Now that I’m done experimenting with blogspace, I’ve decided to streamline this blog and focus on the scholarship of teaching.
I’m sure it’ll be a “dry” blog, at times, and maybe long-winded (as this entry no doubt will be). But I hope to pep it up with autobiographical inquiries as well as responses to research which I hope to share here. In the spirit of the “scholarship of teaching,” I invite dialogue about anything I post and invite feedback/recommendations to me via e-mail at firstname.lastname@example.org.
I’m launching into this trajectory of inquiry because I want to learn more about the art of teaching and engage in scholarship the way it’s meant to be — in a public forum, involving research, open dialogue, and reflection. I don’t always expect to find answers to the problems I’ll pose; in fact, I hope to discover problems I hadn’t realized existed and uncover new issues that might be relevant to whoever might be reading this weblog. In the process, I hope to refine my own teaching abilities and continue to bring new methods to test out in that labratory known as the college classroom.
The majority of my students tell me in evaluations that I’m a great teacher and they enjoy my methods. I was recently promoted to Associate Professor of English, and in that process my colleagues wrote letters testifying to my talents in this area. There are even days when — based on the students’ feedback “buzz” in a good class — I step out of the room at the end of the hour grinning ear-to-ear, knowing I’m doing something right. But I know that I can do better — in fact, it’s my responsibility as a professional to strive to improve. Because teaching isn’t really about the teacher, but about the dynamic that opens up when people of different knowledge bases and divergent backgrounds communicate.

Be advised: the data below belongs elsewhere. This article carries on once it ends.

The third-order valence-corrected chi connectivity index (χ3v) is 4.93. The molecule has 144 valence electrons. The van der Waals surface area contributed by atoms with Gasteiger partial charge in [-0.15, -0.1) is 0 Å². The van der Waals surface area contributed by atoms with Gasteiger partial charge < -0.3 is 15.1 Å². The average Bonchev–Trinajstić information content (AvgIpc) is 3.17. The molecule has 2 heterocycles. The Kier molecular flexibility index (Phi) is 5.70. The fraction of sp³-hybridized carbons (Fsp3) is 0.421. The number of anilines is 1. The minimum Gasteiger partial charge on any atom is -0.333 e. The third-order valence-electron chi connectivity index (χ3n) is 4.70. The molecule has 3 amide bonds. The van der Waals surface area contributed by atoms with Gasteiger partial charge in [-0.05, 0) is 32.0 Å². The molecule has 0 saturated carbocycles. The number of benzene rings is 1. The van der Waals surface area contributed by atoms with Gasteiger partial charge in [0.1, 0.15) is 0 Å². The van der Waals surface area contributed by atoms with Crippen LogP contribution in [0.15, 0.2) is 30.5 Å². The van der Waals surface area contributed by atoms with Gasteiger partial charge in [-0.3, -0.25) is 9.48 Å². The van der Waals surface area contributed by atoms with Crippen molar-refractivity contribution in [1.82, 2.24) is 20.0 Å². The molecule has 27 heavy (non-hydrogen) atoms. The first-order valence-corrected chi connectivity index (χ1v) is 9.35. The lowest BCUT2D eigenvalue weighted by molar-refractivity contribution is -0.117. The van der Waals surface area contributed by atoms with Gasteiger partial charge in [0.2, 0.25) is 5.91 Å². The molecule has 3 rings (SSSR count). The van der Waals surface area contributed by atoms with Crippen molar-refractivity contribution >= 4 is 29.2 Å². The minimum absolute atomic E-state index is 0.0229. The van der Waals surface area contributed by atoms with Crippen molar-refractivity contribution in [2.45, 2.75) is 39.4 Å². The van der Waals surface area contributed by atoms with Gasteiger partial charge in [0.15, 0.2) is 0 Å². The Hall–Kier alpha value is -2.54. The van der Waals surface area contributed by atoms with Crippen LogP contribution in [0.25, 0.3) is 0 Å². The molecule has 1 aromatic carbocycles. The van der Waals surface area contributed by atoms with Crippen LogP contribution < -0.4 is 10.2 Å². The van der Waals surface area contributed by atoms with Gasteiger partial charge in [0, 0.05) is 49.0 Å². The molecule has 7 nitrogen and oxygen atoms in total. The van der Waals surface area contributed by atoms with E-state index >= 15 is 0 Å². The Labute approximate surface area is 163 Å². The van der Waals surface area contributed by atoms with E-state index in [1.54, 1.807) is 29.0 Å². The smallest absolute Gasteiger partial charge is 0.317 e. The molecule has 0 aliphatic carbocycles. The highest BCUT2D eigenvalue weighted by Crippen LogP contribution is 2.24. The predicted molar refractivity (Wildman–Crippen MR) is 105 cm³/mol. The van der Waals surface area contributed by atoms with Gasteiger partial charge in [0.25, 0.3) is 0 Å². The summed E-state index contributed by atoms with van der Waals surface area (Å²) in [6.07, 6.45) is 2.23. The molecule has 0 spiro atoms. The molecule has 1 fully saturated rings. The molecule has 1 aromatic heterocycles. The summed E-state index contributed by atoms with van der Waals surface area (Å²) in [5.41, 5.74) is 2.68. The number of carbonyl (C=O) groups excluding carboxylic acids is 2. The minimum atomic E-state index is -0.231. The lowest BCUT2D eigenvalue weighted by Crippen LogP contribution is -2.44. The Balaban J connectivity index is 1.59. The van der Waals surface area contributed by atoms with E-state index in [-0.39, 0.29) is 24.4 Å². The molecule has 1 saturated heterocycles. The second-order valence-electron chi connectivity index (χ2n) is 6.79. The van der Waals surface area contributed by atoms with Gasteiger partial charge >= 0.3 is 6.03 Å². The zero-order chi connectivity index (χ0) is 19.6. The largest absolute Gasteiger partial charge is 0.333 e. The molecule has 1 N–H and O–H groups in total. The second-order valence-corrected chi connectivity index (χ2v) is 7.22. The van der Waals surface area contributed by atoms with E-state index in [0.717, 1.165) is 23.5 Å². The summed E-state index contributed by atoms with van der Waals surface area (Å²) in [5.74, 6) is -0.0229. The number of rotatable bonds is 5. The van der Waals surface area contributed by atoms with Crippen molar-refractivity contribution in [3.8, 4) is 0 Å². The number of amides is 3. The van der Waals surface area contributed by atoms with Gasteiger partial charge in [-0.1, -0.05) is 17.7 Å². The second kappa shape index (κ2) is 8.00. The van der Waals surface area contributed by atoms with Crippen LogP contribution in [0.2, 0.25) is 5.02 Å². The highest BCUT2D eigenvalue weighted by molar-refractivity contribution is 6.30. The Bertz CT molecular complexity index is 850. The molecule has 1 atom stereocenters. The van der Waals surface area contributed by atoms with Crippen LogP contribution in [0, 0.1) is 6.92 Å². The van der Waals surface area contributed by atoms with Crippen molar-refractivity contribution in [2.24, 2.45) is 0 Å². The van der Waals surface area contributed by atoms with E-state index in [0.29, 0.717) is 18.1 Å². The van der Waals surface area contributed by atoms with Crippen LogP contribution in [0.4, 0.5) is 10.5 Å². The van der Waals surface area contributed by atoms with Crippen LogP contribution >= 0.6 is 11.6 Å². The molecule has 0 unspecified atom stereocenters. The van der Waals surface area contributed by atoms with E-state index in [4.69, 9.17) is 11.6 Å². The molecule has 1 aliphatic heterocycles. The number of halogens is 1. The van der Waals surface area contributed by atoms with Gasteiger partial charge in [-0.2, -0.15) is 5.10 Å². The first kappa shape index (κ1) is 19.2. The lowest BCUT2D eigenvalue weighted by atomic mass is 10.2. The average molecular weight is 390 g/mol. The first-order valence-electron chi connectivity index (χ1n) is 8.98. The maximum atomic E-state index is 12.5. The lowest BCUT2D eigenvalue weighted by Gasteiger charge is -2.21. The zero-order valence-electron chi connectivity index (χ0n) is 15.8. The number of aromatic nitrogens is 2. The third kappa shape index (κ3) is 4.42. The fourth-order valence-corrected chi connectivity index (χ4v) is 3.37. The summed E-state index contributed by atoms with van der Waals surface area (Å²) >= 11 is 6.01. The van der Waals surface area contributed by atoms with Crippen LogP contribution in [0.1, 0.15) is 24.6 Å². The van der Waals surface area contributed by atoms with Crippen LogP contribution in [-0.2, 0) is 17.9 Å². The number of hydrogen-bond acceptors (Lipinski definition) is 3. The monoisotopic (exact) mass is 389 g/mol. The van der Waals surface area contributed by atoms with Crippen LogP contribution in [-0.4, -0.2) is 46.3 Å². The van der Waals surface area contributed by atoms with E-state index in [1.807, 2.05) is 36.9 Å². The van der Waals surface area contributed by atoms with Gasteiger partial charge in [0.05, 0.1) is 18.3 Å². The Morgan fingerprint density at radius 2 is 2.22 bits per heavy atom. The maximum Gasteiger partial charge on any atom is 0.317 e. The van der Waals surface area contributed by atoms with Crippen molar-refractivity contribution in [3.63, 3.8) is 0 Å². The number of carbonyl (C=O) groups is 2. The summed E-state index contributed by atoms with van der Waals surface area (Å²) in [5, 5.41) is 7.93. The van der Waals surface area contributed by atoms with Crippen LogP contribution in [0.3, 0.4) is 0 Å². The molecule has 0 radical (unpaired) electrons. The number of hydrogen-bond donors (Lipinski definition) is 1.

One thing I know I can do better is increase my awareness of teaching strategies and theories. I spend an awful lot of time reading textbooks and novels and student papers — and I have sacrificed reading and writing about the art and craft of teaching. I want to more self-consciously research and study pedagogy, learning from the experiences and speculations of others. Even the very definition of the “scholarship of teaching” is something I want to explore… I hear a lot of talk about it, but I know I haven’t read nearly enough.
Have you? I will share not only my own self-interested musings here, but links to research you might want to read yourself. Writing for an audience will give me an incentive to keep learning about learning and sharing what I’ve learned. I want to turn others on to what I’m interested in. That’s what teaching probably is, anyway, at the bottom of it all. A desire to open a doorway — whether familiar or not — with someone else’s hand….